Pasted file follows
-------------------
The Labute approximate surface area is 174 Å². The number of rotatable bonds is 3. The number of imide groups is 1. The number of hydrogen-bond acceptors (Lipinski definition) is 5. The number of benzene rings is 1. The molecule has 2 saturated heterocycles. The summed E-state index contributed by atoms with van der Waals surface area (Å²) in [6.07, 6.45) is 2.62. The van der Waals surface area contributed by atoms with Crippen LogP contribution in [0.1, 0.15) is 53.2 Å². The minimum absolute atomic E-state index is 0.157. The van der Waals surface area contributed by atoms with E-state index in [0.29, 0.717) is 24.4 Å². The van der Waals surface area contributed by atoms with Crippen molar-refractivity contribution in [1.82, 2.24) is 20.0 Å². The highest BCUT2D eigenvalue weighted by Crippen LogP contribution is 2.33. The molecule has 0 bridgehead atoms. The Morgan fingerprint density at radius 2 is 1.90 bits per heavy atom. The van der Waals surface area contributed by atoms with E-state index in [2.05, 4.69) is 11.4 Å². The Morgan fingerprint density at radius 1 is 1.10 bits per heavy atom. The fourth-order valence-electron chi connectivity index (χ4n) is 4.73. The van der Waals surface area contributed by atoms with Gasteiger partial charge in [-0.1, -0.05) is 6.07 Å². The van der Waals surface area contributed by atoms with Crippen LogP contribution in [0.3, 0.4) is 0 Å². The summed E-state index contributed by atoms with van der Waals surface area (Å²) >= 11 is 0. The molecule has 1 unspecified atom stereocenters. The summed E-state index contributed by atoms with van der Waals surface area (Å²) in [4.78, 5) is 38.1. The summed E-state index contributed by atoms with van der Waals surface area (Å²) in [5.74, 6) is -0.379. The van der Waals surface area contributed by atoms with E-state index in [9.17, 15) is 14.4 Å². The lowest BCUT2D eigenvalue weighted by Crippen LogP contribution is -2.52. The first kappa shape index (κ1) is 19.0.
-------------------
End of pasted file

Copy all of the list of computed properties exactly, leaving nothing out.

The Labute approximate surface area is 174 Å². The number of rotatable bonds is 3. The number of imide groups is 1. The number of hydrogen-bond acceptors (Lipinski definition) is 5. The number of benzene rings is 1. The molecule has 2 saturated heterocycles. The summed E-state index contributed by atoms with van der Waals surface area (Å²) in [6.07, 6.45) is 2.62. The van der Waals surface area contributed by atoms with Crippen LogP contribution in [0.1, 0.15) is 53.2 Å². The minimum absolute atomic E-state index is 0.157. The van der Waals surface area contributed by atoms with E-state index in [0.29, 0.717) is 24.4 Å². The van der Waals surface area contributed by atoms with Crippen molar-refractivity contribution in [1.82, 2.24) is 20.0 Å². The highest BCUT2D eigenvalue weighted by Crippen LogP contribution is 2.33. The molecule has 0 bridgehead atoms. The Morgan fingerprint density at radius 2 is 1.90 bits per heavy atom. The van der Waals surface area contributed by atoms with E-state index in [2.05, 4.69) is 11.4 Å². The Morgan fingerprint density at radius 1 is 1.10 bits per heavy atom. The fourth-order valence-electron chi connectivity index (χ4n) is 4.73. The van der Waals surface area contributed by atoms with Gasteiger partial charge in [-0.1, -0.05) is 6.07 Å². The van der Waals surface area contributed by atoms with Crippen LogP contribution in [0.3, 0.4) is 0 Å². The summed E-state index contributed by atoms with van der Waals surface area (Å²) >= 11 is 0. The molecule has 1 unspecified atom stereocenters. The summed E-state index contributed by atoms with van der Waals surface area (Å²) in [4.78, 5) is 38.1. The summed E-state index contributed by atoms with van der Waals surface area (Å²) in [5.74, 6) is -0.379. The van der Waals surface area contributed by atoms with E-state index in [9.17, 15) is 14.4 Å². The lowest BCUT2D eigenvalue weighted by Crippen LogP contribution is -2.52. The first kappa shape index (κ1) is 19.0.